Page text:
At an early stage in the design process, long before the mechanical engineer gets involved, the electrical engineer can use board-level simulation to evaluate the new board design in an existing system. A 3-D computational fluid dynamics (CFD) solver predicts airflow and temperature for both sides of the board.

Often the designer will identify hot spots, and thus, cooling management can be considered from the earliest stages of the design process. Changes made to the functional block diagram are reflected instantly in the physical layout and thermal representations.

Local Copper Concentration

As the importance of board-level design rises, the accuracy of the thermal simulation results becomes more critical. The thermal conductivity of the board itself has an important impact on simulation results in many designs. PCB thermal conductivity is particularly important in applications where conduction is the primary mechanism of thermal management. Local thermal conductivity can become critical in many applications because of the large difference between the thermal conductivity of copper and the dielectric material.

The traditional smeared approach determines how much copper is on each layer of the board and then calculates the average thermal conductivity for that layer by averaging the thermal properties of the copper and dielectric material. The problem with this approach is that it does not take into account the local thermal conductivities, which can have a major impact on the thermal performance of the board.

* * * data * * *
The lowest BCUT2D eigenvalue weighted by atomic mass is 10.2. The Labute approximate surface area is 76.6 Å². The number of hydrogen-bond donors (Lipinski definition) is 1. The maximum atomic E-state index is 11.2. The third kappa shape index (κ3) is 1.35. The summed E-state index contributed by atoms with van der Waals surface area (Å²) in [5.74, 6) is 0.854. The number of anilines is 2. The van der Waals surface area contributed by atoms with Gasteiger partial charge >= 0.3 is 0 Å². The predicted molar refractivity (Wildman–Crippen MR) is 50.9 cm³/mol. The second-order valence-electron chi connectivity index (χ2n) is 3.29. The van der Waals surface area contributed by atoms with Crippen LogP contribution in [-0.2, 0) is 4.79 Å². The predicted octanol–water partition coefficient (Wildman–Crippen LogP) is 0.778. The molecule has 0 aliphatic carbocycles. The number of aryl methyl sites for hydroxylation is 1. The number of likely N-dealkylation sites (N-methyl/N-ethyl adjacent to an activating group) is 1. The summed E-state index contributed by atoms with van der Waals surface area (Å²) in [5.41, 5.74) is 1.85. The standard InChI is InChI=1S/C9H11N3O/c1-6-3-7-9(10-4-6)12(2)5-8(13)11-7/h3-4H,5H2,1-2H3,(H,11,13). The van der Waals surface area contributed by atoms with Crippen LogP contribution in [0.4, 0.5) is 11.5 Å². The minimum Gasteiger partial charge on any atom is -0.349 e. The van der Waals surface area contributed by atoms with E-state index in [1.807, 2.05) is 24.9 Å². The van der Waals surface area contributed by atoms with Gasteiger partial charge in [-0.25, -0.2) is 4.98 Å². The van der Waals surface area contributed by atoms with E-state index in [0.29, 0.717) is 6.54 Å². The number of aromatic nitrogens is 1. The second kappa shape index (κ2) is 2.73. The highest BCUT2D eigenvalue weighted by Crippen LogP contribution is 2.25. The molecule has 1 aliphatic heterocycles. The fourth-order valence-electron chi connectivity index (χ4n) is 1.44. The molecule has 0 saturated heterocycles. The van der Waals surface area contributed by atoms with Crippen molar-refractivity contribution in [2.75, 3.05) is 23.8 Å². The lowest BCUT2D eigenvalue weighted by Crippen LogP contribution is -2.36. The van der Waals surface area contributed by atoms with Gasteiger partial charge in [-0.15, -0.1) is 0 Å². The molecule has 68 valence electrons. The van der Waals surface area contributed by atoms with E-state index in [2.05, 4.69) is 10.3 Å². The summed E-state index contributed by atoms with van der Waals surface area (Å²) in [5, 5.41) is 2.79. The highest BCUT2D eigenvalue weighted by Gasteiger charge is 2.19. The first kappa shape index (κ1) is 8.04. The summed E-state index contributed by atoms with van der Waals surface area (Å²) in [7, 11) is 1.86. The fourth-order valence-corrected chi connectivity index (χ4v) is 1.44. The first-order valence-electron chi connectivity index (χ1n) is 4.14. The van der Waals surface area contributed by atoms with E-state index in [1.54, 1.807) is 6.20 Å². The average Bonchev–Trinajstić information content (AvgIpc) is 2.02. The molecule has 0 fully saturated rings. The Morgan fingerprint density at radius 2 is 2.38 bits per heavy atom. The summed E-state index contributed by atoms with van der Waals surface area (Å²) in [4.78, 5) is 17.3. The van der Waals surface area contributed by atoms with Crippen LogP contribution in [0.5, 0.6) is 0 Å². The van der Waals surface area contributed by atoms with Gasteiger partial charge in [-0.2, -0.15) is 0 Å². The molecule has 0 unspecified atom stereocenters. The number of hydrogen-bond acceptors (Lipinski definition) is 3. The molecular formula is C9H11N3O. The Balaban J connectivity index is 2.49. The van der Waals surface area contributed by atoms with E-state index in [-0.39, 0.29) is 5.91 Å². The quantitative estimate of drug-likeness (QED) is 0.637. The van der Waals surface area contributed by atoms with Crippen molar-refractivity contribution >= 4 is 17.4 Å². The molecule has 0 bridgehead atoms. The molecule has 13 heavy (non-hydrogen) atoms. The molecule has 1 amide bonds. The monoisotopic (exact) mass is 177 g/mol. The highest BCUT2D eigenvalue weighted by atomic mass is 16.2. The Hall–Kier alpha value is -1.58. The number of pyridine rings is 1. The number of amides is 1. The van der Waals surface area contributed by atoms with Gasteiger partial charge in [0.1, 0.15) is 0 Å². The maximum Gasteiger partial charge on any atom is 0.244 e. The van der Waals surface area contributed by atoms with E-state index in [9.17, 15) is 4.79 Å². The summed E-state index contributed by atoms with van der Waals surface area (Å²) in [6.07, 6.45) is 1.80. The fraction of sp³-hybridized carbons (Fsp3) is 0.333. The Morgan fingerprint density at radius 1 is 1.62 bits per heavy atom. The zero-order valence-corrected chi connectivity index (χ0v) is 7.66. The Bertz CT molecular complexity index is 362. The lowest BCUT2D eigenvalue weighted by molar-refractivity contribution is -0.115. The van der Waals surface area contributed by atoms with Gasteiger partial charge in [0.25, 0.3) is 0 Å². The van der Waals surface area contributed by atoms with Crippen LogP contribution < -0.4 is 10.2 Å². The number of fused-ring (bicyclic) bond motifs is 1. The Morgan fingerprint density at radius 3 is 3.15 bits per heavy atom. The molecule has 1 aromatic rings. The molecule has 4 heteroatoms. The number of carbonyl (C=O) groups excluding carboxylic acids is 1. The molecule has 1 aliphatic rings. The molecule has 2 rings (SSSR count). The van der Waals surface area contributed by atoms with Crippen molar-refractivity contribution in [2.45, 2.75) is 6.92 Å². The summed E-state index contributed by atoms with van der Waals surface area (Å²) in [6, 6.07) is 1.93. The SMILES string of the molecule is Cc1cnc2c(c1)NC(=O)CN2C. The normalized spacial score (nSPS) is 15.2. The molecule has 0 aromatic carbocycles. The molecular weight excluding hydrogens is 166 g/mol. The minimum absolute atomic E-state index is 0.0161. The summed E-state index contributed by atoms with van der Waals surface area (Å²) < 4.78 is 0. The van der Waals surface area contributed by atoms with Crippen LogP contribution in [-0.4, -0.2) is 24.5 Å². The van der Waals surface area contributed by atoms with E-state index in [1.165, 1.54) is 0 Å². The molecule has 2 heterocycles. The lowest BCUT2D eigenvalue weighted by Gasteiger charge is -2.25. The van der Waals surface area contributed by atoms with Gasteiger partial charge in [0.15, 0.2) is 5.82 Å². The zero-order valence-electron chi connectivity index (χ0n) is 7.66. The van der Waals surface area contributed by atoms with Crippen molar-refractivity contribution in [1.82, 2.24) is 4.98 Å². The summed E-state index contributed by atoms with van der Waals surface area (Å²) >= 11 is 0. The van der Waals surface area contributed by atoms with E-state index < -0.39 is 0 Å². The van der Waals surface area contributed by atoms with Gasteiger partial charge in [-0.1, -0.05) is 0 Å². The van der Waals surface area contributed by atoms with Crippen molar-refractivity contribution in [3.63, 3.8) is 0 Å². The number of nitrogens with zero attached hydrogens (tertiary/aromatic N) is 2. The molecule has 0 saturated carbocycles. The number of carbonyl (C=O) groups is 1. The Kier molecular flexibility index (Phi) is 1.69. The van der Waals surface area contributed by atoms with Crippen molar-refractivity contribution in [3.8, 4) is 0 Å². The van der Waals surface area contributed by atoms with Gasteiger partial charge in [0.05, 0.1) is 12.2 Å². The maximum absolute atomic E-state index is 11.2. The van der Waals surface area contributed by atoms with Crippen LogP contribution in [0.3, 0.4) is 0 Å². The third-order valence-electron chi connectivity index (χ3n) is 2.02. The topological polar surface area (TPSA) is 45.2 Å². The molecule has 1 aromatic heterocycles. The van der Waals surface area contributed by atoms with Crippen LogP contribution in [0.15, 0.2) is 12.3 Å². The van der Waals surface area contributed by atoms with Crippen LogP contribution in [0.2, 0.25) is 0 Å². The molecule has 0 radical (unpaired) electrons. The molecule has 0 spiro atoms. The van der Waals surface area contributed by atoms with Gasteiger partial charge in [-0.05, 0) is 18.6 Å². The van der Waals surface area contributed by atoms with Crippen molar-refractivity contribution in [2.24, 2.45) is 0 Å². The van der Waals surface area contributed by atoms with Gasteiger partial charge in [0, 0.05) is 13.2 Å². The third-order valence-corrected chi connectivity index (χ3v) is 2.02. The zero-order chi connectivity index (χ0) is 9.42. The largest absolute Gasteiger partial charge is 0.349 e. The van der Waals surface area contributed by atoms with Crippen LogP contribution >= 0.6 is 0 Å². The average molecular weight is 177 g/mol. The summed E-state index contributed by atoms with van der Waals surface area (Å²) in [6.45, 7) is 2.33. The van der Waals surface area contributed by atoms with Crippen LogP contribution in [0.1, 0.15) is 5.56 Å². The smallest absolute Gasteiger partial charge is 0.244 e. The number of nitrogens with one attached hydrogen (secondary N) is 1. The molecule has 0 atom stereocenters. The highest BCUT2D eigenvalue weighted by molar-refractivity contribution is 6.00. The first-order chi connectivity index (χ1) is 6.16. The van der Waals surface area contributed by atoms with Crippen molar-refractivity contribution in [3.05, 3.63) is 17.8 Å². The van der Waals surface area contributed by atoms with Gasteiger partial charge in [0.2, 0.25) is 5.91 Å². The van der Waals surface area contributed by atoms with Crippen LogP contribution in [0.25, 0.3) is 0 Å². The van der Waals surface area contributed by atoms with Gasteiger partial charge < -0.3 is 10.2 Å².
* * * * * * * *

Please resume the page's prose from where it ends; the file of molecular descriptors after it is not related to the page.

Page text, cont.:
For example, consider the case of a board with a regulator that dissipates the vast majority of power. What matters most from a thermal performance standpoint is the thermal resistance of the primary conduction path between the component and the chassis. The most power-consuming components usually have a large number of traces running to them so the copper concentration and thermal conductivity in their vicinity is considerably higher than the average for the board.

The thermal resistance of the primary conduction path seen by this high-power-dissipation component is usually much lower than the average for the board. The result is that the traditional smeared approach typically shows junction temperatures higher than they actually are. Time and money may be wasted solving problems that either are less serious than they appear to be or do not exist at all.

Developers of PCB thermal simulation software are addressing this challenge by providing the ability to divide each layer of copper and dielectric material into arrays of patches of variable sizes with the thermal conductivity being separately defined for each patch.